Suffocating depression. Self-doubt. Anxiety attacks. Incredible strain and damage to relationships.

 I wanted to tell every single person suffering in silence, "Me too."

Attending BlogHer and being a part of its amazing community gave me the courage and clarity to understand what I need to do. Four years after beginning my blog, I finally understand my purpose.

I want to be able to look my daughters in the eyes and tell them about how my vacation in New York was no vacation at all. It was a pilgrimage.

"Every one of our voices matters. It is our right and our responsibility to tell our stories, especially when it helps others find courage. I'm going to be brave for those people. And there are people out there who need YOU to be brave too."

You can be brave. You ARE brave.

Love, Lucy


To Simply Give Is Not Enough - #1000Speak

I am filled with immeasurable gratitude and honor to be a part of #1000Speak For Compassion, a demonstration of bloggers, vloggers, instagrammers, tweeters, musicians, poets, artists... human beings in common today, February 20th.

I hope my words will resonate with you in a meaningful way.


I have been contemplating the meaning, a tangible definition of compassion over and over for the past 51 days.

The word compassion is a lot like the word, love. We recognize the presence of love and the act of love when we experience it. But the truest definition of love articulated in each of our hearts differs from one another. Like love, compassion is personal. The essence of compassion in our hearts and in our minds is defined by who we are and where we've traveled in life.

For fifty one days, I have attempted to define the essence of compassion with examples that are meaningful to me. And for fifty one days, I have struggled, dissatisfied with the bland, ordinary descriptions and everyday examples I came up with.

For fifty one days, I would stare at my screen through the sterile words I had composed feeling that they were only half true.

For fifty one days, these words stared back at me in defiance as if to say, "Who are YOU to speak of compassion?"

Everything I had written was simply the process of writing down what I suspected people wanted to read. You might expect me to write about how wonderful and generous we are and can be to other countries and peoples. You might expect me to write about service to others and volunteer hours. You might expect me to write about how amazing and beautiful and perfect every single human being on earth is and how you should all rush out and wrap your arms around those in need. You might even expect me to write about how every single human being on earth is equally deserving of compassion. And those things are true enough.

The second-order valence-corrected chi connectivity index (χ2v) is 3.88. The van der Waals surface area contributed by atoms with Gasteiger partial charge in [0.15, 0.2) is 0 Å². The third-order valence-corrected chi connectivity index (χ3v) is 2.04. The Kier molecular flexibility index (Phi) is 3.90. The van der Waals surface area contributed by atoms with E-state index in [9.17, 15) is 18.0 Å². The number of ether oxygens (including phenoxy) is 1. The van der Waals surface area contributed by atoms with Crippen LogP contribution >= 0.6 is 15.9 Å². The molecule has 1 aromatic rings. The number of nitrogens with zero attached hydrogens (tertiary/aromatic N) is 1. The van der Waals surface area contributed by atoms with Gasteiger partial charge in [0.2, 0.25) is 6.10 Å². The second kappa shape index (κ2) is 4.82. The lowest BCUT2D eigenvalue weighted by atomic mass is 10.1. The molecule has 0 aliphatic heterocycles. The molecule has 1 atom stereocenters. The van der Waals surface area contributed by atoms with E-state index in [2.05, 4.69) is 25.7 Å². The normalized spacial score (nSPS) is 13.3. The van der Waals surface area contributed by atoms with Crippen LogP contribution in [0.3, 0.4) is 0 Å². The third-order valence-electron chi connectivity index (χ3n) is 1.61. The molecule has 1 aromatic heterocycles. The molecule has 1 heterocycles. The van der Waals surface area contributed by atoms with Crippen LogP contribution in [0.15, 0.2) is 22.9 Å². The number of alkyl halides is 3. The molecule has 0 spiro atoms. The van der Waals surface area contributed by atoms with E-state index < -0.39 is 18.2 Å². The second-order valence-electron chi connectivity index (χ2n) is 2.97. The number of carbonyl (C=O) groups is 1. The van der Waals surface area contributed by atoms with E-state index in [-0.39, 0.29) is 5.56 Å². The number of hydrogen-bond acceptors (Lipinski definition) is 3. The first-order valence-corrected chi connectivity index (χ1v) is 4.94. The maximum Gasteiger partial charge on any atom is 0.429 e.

During these awkward struggles with my conscience, I examined everything I knew and believed about compassion and what it means. What exactly is an act of compassion? What does it look like? Feel like? What is not compassion and what is simply an act of charity clothed in a robe of compassion?

Fifty one days came and went. My attempts to compose an authentic, meaningful, purposeful message about #compassion were futile. The day to collectively publish and be a part of an amazing movement, #1000Speak For Compassion had arrived. February 20, 2015. And I had absolutely nothing to share.

I could have written for hours about the charities I've volunteered for and causes I have supported over the past decades. I could go on and on about ALL of the nice things I have done for others. Look how compassionate I am! Look at me! I help those in need! I support those who are less fortunate! I am a good person!

But to simply GIVE, is not enough.

I have volunteered and given my time and service to others, while my own children sat at home without me. I have given comfort to a child I do not know, and yet I have impatiently scolded my own child for the exact same behavior.

I have looked with eyes of pity upon complete and total strangers who I don't know a thing about. And yet, I have also cast judgmental observations of my own family aloud. How is it that I can so easily and abundantly offer my sympathies to random individuals, yet deprive those very sentiments to the people I love the most?

I volunteer my time and services tirelessly. I give money to charity. I collect jars of peanut butter. I rescue homeless and even disabled pets from impending doom. I collect box tops, soup labels, and printer cartridges. I peddle cookies, jump rope for heart, and race for the cure.

I give to others until sometimes, there's nothing left for those I hold dearest in my heart.

For the past 50 days before today, I have attempted to write about compassion. And each and every time I have tried to write about compassion, I have become paralyzed. Everything I had written felt  slightly insincere.  And I couldn't seem to understand why. Until today.